The Wisconsin Supreme Court is to hear arguments in a case that could give school boards and other governmental bodies a way around the open meetings law.
The case up for argument Wednesday focuses on whether meetings of a committee created by employees of the Appleton Area School District to review books for use in a ninth grade class should have been open to the public.
More broadly the court will examine whether committees created in the same way that the one in Appleton was brought together allows them to be exempt from the law.
John Krueger, whose son attends the Appleton district, argued in a lawsuit that the review committee broke the state open meetings law by not posting a public notice of its meetings or allowing the public to attend. But the Waupaca County Circuit Court and state appeals court both sided with the district, setting up Krueger's appeal to the state Supreme Court.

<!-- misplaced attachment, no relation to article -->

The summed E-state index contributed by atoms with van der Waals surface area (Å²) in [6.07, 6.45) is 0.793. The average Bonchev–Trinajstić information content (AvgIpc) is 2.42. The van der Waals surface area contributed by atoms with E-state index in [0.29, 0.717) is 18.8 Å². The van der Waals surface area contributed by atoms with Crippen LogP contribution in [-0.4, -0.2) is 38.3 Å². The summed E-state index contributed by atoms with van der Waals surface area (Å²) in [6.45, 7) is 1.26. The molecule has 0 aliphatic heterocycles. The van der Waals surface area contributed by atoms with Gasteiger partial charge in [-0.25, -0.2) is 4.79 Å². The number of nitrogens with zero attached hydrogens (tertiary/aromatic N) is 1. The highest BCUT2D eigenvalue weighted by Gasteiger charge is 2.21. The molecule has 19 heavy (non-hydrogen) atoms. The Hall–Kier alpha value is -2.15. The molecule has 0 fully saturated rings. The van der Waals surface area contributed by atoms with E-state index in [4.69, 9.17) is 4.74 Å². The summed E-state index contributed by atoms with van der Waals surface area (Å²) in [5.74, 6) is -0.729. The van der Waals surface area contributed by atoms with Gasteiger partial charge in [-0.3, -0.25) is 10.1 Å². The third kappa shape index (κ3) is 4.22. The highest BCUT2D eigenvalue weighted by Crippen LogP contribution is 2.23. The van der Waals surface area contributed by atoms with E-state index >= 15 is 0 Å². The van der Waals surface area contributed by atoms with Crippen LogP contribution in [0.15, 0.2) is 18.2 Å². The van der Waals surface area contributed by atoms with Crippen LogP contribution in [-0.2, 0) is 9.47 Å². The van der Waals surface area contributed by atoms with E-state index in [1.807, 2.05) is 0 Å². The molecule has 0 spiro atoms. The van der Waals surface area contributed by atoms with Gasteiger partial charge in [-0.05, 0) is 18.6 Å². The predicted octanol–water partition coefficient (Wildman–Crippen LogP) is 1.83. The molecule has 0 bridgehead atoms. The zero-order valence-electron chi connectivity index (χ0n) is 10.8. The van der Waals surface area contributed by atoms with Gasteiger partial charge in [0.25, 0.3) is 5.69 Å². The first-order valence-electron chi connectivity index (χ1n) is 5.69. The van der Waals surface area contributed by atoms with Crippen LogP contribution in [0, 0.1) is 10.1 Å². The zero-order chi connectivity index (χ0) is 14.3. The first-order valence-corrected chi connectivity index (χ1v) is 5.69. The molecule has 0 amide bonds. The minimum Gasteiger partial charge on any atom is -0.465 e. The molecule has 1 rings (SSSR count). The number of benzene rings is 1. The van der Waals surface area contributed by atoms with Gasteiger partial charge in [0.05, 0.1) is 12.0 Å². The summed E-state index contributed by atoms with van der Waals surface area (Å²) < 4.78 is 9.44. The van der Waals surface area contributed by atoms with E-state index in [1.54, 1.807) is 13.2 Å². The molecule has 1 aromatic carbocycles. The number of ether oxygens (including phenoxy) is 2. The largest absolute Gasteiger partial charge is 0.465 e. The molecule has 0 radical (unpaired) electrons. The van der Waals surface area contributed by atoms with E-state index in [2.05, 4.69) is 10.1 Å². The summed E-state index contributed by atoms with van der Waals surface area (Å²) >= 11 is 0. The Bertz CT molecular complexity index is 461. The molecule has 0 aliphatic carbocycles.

Krueger raised concerns in 2011 about references to suicide and sex in the book "The Body of Christopher Creed" that students in a freshman communications arts class read. Krueger requested that an alternative class be offered that included books that had no profanity, obscenities or sexualized content.
Appleton's superintendent, Lee Allinger, asked two members of the district's department that handles curriculum and instruction to respond to Krueger's concerns. Those employees formed a 17-member committee including district administrators, teachers and staff to evaluate books used in the course.